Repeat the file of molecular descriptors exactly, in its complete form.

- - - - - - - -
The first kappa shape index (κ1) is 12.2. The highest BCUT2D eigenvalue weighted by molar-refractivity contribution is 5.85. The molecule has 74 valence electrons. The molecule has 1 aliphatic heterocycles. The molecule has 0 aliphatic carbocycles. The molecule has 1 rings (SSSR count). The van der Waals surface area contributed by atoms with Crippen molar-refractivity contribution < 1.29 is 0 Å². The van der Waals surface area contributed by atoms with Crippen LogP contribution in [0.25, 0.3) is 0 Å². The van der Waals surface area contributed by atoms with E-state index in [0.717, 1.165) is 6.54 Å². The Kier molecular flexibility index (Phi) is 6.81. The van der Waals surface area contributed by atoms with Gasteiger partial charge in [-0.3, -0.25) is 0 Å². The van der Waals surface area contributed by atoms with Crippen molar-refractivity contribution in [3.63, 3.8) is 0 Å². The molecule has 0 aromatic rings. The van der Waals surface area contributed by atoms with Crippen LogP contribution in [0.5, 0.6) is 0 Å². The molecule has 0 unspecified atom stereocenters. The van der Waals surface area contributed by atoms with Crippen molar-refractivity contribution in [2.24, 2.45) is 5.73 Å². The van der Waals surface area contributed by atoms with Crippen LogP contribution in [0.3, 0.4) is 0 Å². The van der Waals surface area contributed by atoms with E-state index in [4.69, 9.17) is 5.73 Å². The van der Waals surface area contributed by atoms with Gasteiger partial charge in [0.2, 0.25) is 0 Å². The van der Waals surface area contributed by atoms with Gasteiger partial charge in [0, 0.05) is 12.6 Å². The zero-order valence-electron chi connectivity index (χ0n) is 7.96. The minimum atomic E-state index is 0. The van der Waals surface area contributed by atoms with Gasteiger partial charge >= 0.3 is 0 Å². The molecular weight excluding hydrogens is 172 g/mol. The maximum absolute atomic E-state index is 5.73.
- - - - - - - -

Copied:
The first kappa shape index (κ1) is 12.2. The highest BCUT2D eigenvalue weighted by molar-refractivity contribution is 5.85. The molecule has 74 valence electrons. The molecule has 1 aliphatic heterocycles. The molecule has 0 aliphatic carbocycles. The molecule has 1 rings (SSSR count). The van der Waals surface area contributed by atoms with Crippen molar-refractivity contribution < 1.29 is 0 Å². The van der Waals surface area contributed by atoms with Crippen LogP contribution in [0.25, 0.3) is 0 Å². The van der Waals surface area contributed by atoms with E-state index in [0.717, 1.165) is 6.54 Å². The Kier molecular flexibility index (Phi) is 6.81. The van der Waals surface area contributed by atoms with Gasteiger partial charge in [-0.3, -0.25) is 0 Å². The van der Waals surface area contributed by atoms with Crippen molar-refractivity contribution in [3.63, 3.8) is 0 Å². The molecule has 0 aromatic rings. The van der Waals surface area contributed by atoms with Crippen LogP contribution in [0.5, 0.6) is 0 Å². The molecule has 0 unspecified atom stereocenters. The van der Waals surface area contributed by atoms with Crippen molar-refractivity contribution in [2.24, 2.45) is 5.73 Å². The van der Waals surface area contributed by atoms with Crippen LogP contribution in [0.3, 0.4) is 0 Å². The van der Waals surface area contributed by atoms with E-state index in [4.69, 9.17) is 5.73 Å². The van der Waals surface area contributed by atoms with Gasteiger partial charge in [0.2, 0.25) is 0 Å². The van der Waals surface area contributed by atoms with Gasteiger partial charge in [0, 0.05) is 12.6 Å². The zero-order valence-electron chi connectivity index (χ0n) is 7.96. The minimum atomic E-state index is 0. The van der Waals surface area contributed by atoms with Gasteiger partial charge >= 0.3 is 0 Å². The molecular weight excluding hydrogens is 172 g/mol. The maximum absolute atomic E-state index is 5.73.